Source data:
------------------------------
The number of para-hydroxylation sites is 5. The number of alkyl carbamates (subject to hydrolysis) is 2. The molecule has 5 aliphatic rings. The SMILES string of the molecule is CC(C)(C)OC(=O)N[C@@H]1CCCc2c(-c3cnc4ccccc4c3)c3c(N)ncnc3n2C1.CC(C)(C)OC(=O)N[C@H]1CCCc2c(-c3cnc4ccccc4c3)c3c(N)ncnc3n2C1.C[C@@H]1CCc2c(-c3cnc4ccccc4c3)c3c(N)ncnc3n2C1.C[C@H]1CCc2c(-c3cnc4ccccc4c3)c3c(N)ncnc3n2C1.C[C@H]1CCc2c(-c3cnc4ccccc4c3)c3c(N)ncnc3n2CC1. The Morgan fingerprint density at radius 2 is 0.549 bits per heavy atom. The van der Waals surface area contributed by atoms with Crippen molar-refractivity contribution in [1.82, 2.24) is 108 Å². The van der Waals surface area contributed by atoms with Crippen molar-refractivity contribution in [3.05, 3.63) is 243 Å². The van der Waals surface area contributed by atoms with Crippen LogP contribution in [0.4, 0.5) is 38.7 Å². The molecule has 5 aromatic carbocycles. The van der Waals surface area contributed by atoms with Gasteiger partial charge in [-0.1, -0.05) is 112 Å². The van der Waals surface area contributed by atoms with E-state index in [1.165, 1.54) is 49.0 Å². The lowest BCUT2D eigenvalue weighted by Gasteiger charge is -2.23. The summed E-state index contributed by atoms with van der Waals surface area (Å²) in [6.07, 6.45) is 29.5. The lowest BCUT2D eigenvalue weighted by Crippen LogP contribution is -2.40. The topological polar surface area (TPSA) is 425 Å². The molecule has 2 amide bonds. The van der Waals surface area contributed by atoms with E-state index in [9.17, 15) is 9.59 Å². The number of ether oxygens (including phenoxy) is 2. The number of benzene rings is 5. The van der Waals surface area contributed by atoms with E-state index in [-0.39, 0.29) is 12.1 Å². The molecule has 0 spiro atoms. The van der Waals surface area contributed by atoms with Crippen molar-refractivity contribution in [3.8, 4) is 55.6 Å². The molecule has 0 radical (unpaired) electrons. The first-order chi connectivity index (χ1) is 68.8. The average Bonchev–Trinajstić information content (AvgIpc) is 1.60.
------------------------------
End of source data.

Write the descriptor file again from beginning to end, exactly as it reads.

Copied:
The number of para-hydroxylation sites is 5. The number of alkyl carbamates (subject to hydrolysis) is 2. The molecule has 5 aliphatic rings. The SMILES string of the molecule is CC(C)(C)OC(=O)N[C@@H]1CCCc2c(-c3cnc4ccccc4c3)c3c(N)ncnc3n2C1.CC(C)(C)OC(=O)N[C@H]1CCCc2c(-c3cnc4ccccc4c3)c3c(N)ncnc3n2C1.C[C@@H]1CCc2c(-c3cnc4ccccc4c3)c3c(N)ncnc3n2C1.C[C@H]1CCc2c(-c3cnc4ccccc4c3)c3c(N)ncnc3n2C1.C[C@H]1CCc2c(-c3cnc4ccccc4c3)c3c(N)ncnc3n2CC1. The Morgan fingerprint density at radius 2 is 0.549 bits per heavy atom. The van der Waals surface area contributed by atoms with Crippen molar-refractivity contribution in [1.82, 2.24) is 108 Å². The van der Waals surface area contributed by atoms with Crippen molar-refractivity contribution in [3.05, 3.63) is 243 Å². The van der Waals surface area contributed by atoms with Crippen LogP contribution in [0.4, 0.5) is 38.7 Å². The molecule has 5 aromatic carbocycles. The van der Waals surface area contributed by atoms with Gasteiger partial charge in [-0.1, -0.05) is 112 Å². The van der Waals surface area contributed by atoms with E-state index in [1.165, 1.54) is 49.0 Å². The lowest BCUT2D eigenvalue weighted by Gasteiger charge is -2.23. The summed E-state index contributed by atoms with van der Waals surface area (Å²) in [6.07, 6.45) is 29.5. The lowest BCUT2D eigenvalue weighted by Crippen LogP contribution is -2.40. The topological polar surface area (TPSA) is 425 Å². The molecule has 2 amide bonds. The van der Waals surface area contributed by atoms with E-state index in [9.17, 15) is 9.59 Å². The number of ether oxygens (including phenoxy) is 2. The number of benzene rings is 5. The van der Waals surface area contributed by atoms with E-state index in [-0.39, 0.29) is 12.1 Å². The molecule has 0 spiro atoms. The van der Waals surface area contributed by atoms with Crippen molar-refractivity contribution in [3.8, 4) is 55.6 Å². The molecule has 0 radical (unpaired) electrons. The first-order chi connectivity index (χ1) is 68.8. The average Bonchev–Trinajstić information content (AvgIpc) is 1.60.